Making micro colonies is something I have done since the beginning. I love working with little colonies to help learn about stingless bees and watch them grow. This is a short and very brief run through on what I like to do when making my own micro colonies. There is much to learn on this topic and I hope to post more on this later.
What is a micro colony?
A micro colony is a new nest of stingless bees created with minimal nest structures and bees in order to grow it into a strong full sized colony.
Check these movies out on how I prepare and make my colonies.
Tips on starting micro colonies
- A micro colony is a commitment to see them through to a strong colony. This means you will need to make sure they are comfortable while becoming strong. Monitoring them regularly is how to do this.
- Remember this – BEES, WAX, HONEY and POLLEN. Keep a close eye on things to make sure your bees have all of these.
- You can feed your bees with an internal feeder. While they are small they need help. Bee feeder
- Remove any feeder straight away if bees do not go to it or it appears to have small bubbles. Fermenting feeders can make fumes that will wipe out your micro colony.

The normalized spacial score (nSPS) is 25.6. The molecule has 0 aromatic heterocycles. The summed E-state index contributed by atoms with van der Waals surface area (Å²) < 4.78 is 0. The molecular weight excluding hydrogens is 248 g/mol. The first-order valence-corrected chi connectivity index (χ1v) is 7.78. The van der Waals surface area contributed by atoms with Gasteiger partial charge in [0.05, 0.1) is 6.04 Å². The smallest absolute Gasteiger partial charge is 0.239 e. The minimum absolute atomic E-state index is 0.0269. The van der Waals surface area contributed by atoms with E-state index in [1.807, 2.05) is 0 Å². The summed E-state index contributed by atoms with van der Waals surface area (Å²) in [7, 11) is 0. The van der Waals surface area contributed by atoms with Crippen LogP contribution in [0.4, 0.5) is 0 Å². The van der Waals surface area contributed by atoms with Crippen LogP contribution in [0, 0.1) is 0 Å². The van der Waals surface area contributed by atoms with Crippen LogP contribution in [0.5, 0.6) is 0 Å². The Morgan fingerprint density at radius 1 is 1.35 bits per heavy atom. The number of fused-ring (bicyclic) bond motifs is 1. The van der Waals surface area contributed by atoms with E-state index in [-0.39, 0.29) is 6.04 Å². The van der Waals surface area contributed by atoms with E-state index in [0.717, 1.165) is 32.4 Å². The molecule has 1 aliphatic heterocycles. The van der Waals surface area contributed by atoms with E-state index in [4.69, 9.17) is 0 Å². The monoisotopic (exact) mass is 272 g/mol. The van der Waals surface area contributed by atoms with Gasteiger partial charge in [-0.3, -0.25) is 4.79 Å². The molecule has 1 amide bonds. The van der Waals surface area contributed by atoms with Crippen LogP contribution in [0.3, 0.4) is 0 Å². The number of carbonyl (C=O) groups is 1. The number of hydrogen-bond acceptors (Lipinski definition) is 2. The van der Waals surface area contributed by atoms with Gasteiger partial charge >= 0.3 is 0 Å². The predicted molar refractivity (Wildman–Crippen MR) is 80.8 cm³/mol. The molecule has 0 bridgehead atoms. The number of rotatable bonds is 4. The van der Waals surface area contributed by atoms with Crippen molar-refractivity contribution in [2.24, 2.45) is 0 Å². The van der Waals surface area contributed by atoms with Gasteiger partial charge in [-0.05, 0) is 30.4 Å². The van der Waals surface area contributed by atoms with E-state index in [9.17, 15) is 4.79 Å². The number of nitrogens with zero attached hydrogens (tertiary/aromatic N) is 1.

- Small hives work best. Add extra levels later.
- Quarantine hives for one or two nights directly after creating the micro colony. This allows them to make repairs and start on their entrance tube.
Selecting appropriate brood to make a new queen is really important. Make sure you are locating and adding either a “new” piece of brood taken from where the queen is currently laying her eggs. Or choose brood that has aged queen cells as shown in the picture below.
Having a supply of your own native beeswax is quite important to the hobbyist I would recommend using a solar wax melter. Here is a tutorial on how to Make solar wax melter
Here is one I have been working on for a few months.